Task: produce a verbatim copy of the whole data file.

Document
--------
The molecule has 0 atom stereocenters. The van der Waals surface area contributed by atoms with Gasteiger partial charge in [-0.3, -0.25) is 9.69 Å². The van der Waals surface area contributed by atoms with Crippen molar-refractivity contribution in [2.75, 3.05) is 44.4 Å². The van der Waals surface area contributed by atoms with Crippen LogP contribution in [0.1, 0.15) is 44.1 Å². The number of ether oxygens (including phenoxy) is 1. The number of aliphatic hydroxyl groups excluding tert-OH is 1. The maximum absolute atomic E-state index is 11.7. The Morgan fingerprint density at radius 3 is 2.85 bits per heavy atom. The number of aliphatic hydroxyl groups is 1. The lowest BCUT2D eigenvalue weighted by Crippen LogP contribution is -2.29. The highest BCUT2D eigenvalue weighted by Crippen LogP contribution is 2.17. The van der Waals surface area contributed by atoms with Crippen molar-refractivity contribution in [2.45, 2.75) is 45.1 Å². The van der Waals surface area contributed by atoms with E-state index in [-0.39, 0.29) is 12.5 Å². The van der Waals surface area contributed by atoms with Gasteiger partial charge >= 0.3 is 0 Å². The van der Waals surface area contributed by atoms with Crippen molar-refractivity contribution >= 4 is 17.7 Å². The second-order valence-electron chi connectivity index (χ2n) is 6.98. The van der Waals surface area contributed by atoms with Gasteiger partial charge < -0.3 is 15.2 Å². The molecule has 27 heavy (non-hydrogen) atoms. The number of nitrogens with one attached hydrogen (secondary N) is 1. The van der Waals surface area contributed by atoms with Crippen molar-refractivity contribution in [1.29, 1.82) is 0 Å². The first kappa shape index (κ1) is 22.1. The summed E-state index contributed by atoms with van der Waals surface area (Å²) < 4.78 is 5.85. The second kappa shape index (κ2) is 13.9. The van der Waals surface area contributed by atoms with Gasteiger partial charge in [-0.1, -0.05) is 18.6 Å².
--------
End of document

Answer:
The molecule has 0 atom stereocenters. The van der Waals surface area contributed by atoms with Gasteiger partial charge in [-0.3, -0.25) is 9.69 Å². The van der Waals surface area contributed by atoms with Crippen molar-refractivity contribution in [2.75, 3.05) is 44.4 Å². The van der Waals surface area contributed by atoms with Crippen LogP contribution in [0.1, 0.15) is 44.1 Å². The number of ether oxygens (including phenoxy) is 1. The number of aliphatic hydroxyl groups excluding tert-OH is 1. The maximum absolute atomic E-state index is 11.7. The Morgan fingerprint density at radius 3 is 2.85 bits per heavy atom. The number of aliphatic hydroxyl groups is 1. The lowest BCUT2D eigenvalue weighted by Crippen LogP contribution is -2.29. The highest BCUT2D eigenvalue weighted by Crippen LogP contribution is 2.17. The van der Waals surface area contributed by atoms with Crippen molar-refractivity contribution in [2.45, 2.75) is 45.1 Å². The van der Waals surface area contributed by atoms with E-state index in [-0.39, 0.29) is 12.5 Å². The van der Waals surface area contributed by atoms with Gasteiger partial charge >= 0.3 is 0 Å². The van der Waals surface area contributed by atoms with Crippen molar-refractivity contribution >= 4 is 17.7 Å². The second-order valence-electron chi connectivity index (χ2n) is 6.98. The van der Waals surface area contributed by atoms with Gasteiger partial charge < -0.3 is 15.2 Å². The molecule has 27 heavy (non-hydrogen) atoms. The number of nitrogens with one attached hydrogen (secondary N) is 1. The van der Waals surface area contributed by atoms with Crippen molar-refractivity contribution in [1.29, 1.82) is 0 Å². The first kappa shape index (κ1) is 22.1. The summed E-state index contributed by atoms with van der Waals surface area (Å²) < 4.78 is 5.85. The second kappa shape index (κ2) is 13.9. The van der Waals surface area contributed by atoms with Gasteiger partial charge in [-0.1, -0.05) is 18.6 Å².